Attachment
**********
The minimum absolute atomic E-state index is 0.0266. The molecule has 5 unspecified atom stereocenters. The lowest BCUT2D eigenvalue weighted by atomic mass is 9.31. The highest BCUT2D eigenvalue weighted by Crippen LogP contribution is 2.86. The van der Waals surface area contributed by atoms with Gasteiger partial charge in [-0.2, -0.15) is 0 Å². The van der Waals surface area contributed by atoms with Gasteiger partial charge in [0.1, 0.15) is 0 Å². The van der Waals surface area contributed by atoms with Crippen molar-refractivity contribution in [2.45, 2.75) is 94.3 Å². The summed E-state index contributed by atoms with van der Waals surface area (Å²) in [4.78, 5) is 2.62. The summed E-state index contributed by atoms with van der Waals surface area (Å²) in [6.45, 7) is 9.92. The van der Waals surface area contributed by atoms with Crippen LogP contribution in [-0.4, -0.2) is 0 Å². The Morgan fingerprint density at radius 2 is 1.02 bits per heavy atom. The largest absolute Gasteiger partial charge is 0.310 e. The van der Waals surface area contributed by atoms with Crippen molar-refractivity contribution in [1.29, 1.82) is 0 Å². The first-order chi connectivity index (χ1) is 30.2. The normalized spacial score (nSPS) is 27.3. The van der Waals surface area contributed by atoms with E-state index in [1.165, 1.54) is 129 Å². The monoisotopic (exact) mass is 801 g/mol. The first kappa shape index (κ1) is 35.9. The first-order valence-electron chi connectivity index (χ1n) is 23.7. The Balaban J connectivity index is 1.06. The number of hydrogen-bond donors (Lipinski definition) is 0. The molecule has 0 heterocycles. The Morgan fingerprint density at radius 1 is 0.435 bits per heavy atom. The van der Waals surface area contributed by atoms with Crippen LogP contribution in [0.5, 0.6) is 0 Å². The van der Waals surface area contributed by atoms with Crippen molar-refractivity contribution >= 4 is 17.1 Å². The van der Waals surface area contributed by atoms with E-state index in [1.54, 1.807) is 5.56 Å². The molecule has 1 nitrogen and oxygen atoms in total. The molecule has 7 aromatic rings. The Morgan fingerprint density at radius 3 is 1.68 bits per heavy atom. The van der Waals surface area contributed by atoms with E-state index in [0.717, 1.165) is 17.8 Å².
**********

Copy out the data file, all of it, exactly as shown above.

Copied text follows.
The minimum absolute atomic E-state index is 0.0266. The molecule has 5 unspecified atom stereocenters. The lowest BCUT2D eigenvalue weighted by atomic mass is 9.31. The highest BCUT2D eigenvalue weighted by Crippen LogP contribution is 2.86. The van der Waals surface area contributed by atoms with Gasteiger partial charge in [-0.2, -0.15) is 0 Å². The van der Waals surface area contributed by atoms with Gasteiger partial charge in [0.1, 0.15) is 0 Å². The van der Waals surface area contributed by atoms with Crippen molar-refractivity contribution in [2.45, 2.75) is 94.3 Å². The summed E-state index contributed by atoms with van der Waals surface area (Å²) in [4.78, 5) is 2.62. The summed E-state index contributed by atoms with van der Waals surface area (Å²) in [6.45, 7) is 9.92. The van der Waals surface area contributed by atoms with Crippen LogP contribution in [-0.4, -0.2) is 0 Å². The Morgan fingerprint density at radius 2 is 1.02 bits per heavy atom. The largest absolute Gasteiger partial charge is 0.310 e. The van der Waals surface area contributed by atoms with Crippen molar-refractivity contribution in [1.29, 1.82) is 0 Å². The first-order chi connectivity index (χ1) is 30.2. The normalized spacial score (nSPS) is 27.3. The van der Waals surface area contributed by atoms with E-state index in [1.165, 1.54) is 129 Å². The monoisotopic (exact) mass is 801 g/mol. The first kappa shape index (κ1) is 35.9. The first-order valence-electron chi connectivity index (χ1n) is 23.7. The Balaban J connectivity index is 1.06. The number of hydrogen-bond donors (Lipinski definition) is 0. The molecule has 0 heterocycles. The Morgan fingerprint density at radius 1 is 0.435 bits per heavy atom. The van der Waals surface area contributed by atoms with Crippen LogP contribution in [0.5, 0.6) is 0 Å². The van der Waals surface area contributed by atoms with Crippen molar-refractivity contribution >= 4 is 17.1 Å². The van der Waals surface area contributed by atoms with E-state index in [1.54, 1.807) is 5.56 Å². The molecule has 1 nitrogen and oxygen atoms in total. The molecule has 7 aromatic rings. The Morgan fingerprint density at radius 3 is 1.68 bits per heavy atom. The van der Waals surface area contributed by atoms with E-state index in [0.717, 1.165) is 17.8 Å².